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Pterolobium stellatum (Forssk.) Brenan

 Mem. New York Bot. Gard. 8: 425 (1954).
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 Caesalpiniaceae (Leguminosae - Caesalpinioideae)
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Chromosome number  
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Vernacular names  
 Kantuffa, redwing (En). Mutanda (Sw).
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Origin and geographic distribution  
 Pterolobium stellatum is widespread in Africa, where it is found from Sudan and Eritrea southwards throughout Central, East and southern Africa to South Africa, but not in Angola, Namibia and Botswana. It also occurs in Yemen.
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 In Ethiopia, since historical times, the infusion of the pounded bark of Pterolobium stellatum, has been a major ingredient for tanning Morocco leather at the same time giving it a bright red colour. It is already mentioned by European travellers in the 19th century. The crushed leaves also yield a dark red dye for leather; ground and boiled in water to which a little oil or butter has been added to help fix the colour, they are also used to dye clothes for mourning, for dark colours in basketry and to colour mats made from doum palm (Hyphaene thebaica (L.) Mart.) leaves. Formerly the leaves were one of the main ingredients for making black ink, based on the chemical reaction of the tannins of the plant with iron slag or iron filings from the blacksmith. This ink is water resistant and was used by the famous plant collector G.W. Schimper around 1840 to write the labels of his Ethiopian plants. Leather is dyed black by treatment with a mixture of dried leaves and iron filings (iron-oxide) in water.
Pterolobium stellatum is also used for firewood and fodder, and as live fence and ornamental. Because of the sharp, recurved prickles, branches are used to make rat traps. Pterolobium stellatum is sometimes planted to combat the weedy cactus Opuntia. In traditional medicine in East Africa, fresh leaves are chewed or a decoction is drunk to treat tuberculosis and related respiratory diseases. In Kenya a root decoction is used by the Maasai against stomach-ache. Juice of the roots is swallowed to treat snakebites. In Malawi a root infusion is drunk by women against infertility.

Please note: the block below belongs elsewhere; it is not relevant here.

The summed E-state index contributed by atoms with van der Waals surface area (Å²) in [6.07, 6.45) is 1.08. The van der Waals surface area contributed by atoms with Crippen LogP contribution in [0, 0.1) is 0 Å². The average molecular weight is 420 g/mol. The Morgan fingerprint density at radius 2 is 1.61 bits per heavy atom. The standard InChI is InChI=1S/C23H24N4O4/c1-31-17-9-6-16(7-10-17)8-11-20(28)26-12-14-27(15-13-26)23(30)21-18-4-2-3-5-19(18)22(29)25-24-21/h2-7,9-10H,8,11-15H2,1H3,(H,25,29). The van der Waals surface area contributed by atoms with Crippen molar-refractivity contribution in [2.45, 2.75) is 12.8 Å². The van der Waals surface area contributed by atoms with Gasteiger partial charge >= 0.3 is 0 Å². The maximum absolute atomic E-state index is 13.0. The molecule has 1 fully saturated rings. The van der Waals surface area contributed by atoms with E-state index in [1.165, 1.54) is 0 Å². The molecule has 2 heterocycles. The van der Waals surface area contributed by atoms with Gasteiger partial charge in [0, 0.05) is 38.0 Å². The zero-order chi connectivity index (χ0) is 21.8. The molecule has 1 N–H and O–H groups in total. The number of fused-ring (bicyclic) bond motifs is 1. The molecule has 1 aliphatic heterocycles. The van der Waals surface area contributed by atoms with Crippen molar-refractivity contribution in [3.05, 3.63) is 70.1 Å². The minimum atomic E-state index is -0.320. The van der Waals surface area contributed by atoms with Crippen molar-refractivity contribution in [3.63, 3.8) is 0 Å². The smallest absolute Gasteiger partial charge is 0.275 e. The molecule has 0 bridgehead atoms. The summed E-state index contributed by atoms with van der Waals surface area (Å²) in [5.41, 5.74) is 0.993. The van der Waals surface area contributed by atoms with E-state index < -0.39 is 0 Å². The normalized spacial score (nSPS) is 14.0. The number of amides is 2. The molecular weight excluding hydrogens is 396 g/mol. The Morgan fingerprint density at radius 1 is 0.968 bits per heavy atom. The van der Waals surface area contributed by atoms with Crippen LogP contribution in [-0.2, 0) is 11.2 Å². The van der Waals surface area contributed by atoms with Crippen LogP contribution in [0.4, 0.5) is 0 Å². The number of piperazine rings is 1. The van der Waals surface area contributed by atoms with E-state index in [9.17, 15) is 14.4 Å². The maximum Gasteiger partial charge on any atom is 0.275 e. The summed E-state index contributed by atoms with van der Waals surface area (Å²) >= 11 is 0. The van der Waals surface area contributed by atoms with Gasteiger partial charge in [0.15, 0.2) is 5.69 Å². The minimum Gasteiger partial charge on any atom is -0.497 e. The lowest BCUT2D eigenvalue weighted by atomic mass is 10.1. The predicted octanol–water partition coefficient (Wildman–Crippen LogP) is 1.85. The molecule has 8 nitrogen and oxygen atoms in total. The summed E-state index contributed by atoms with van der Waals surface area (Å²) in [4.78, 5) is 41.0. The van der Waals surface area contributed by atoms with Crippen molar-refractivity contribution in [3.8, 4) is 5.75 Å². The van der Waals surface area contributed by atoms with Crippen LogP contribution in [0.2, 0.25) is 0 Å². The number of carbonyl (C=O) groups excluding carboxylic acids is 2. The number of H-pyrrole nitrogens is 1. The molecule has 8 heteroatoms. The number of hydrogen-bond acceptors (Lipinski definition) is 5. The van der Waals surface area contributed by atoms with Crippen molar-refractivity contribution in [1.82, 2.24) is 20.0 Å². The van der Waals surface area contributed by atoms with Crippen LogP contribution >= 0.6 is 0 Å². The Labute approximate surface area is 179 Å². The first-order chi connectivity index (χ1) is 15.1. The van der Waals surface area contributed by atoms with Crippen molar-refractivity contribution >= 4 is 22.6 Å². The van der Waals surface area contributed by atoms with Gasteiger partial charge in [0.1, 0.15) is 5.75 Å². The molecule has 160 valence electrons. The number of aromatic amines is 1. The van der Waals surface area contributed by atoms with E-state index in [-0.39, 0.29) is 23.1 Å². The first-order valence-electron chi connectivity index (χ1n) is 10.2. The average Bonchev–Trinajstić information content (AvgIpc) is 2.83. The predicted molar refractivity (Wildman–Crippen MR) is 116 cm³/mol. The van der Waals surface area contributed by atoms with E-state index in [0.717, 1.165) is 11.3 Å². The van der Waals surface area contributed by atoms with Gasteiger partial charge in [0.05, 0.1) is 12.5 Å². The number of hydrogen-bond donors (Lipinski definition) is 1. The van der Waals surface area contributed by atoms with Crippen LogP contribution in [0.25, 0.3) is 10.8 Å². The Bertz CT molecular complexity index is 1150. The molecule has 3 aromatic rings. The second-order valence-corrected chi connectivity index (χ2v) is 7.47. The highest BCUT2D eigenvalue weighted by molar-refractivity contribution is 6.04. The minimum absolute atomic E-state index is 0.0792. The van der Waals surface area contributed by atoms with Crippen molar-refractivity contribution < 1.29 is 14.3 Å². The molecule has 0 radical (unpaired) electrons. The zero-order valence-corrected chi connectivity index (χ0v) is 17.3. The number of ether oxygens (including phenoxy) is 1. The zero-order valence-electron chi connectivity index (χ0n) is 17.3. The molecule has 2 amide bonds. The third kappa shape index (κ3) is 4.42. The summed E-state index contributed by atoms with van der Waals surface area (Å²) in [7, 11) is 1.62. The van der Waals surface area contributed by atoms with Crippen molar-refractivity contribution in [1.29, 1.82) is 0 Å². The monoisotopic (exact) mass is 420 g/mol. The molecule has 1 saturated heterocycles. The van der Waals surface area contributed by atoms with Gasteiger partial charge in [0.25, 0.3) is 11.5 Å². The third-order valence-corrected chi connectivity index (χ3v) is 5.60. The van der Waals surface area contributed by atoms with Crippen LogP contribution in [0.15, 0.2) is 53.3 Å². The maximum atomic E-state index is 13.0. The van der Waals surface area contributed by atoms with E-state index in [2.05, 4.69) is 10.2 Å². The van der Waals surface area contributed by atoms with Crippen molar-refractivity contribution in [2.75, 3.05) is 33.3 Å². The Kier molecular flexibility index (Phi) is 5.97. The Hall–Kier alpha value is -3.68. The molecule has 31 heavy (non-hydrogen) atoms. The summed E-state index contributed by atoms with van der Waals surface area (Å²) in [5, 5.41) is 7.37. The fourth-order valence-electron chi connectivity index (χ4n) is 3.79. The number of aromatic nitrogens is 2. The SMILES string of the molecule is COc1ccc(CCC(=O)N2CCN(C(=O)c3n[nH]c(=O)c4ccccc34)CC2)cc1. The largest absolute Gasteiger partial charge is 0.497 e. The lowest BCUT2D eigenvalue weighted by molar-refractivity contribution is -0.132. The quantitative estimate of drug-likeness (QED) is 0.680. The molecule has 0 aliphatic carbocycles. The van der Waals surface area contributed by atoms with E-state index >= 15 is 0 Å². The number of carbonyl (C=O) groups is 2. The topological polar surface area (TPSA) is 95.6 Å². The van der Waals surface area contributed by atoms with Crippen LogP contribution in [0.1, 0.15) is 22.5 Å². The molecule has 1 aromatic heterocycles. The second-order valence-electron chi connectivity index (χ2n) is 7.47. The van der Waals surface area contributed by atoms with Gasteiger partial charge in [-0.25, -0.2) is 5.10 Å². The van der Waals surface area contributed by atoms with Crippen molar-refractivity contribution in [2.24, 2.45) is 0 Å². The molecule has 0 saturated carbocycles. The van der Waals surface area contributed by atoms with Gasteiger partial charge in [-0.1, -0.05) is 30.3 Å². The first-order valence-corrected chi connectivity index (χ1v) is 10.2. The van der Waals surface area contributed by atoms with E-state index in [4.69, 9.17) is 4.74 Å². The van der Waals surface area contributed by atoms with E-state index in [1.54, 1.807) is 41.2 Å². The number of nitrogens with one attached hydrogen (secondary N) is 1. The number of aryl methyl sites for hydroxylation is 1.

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 The leaves of Pterolobium stellatum contain approximately 20% tannin. Neither the tannins of bark and leaves nor their dye content appear to have been investigated and characterized.
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 Climbing or straggling shrub, with stems up to 15 m long, armed with recurved prickles. Leaves alternate, with small, early caducous stipules, bipinnately compound with 5–13 pairs of pinnae; rachis armed with paired recurved prickles and often also solitary straight ones; leaflets 7–16 pairs per pinna, oblong or elliptical-oblong, 4–12 mm × 2–5 mm, pubescent to glabrous. Inflorescence a dense raceme 5–18 cm long, aggregated into extensive terminal panicles up to 35 cm × 20 cm. Flowers bisexual, slightly zygomorphic, 5-merous, small, sweetly scented, pale yellow or whitish; pedicel 3–6 mm long; sepals 2–3 mm long, unequal, the lower one hood-shaped and embracing the others, pale green; petals almost equal, oblanceolate-oblong, c. 3 mm × 1.5 mm, pubescent towards base; stamens 10, filaments alternately longer and shorter, 4–5 mm long, pubescent below; ovary superior, 1-celled, style gradually enlarged near apex, stigma transverse. Fruit a brick-red to scarlet, ultimately brown, winged pod, with a stalked, 1-seeded basal portion 3–6 cm long and a much prolonged upper suture broadly winged on its lower side; wing 2–4.5 cm × 1–1.5 cm. Seed ovoid-ellipsoid, c. 11 mm × 6.5 mm, olive-green.
Pterolobium belongs to the tribe Caesalpinieae and comprises about 10 species, 9 occurring in Asia and only a single one in Africa.
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Other botanical information  
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Growth and development  
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 Pterolobium stellatum is a common shrub, forming thickets in margins and clearings of upland dry evergreen forest, Acacia woodland and riparian formations, mainly at 500–2500 m altitude.
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Propagation and planting  
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 The leaves are mostly collected from the wild, but Pterolobium stellatum is also cultivated and then propagated by seed, cuttings or wildlings. The seeds germinate better when they are scarified mechanically or chemically. They are sensitive to high temperatures, so hot water treatment before germination is not recommended. The seeds can be easily stored in airtight containers for more than a year without loss of viability. Hedges of Pterolobium stellatum plants are impenetrable because of the sharp prickles and can be pruned to a desired height and width.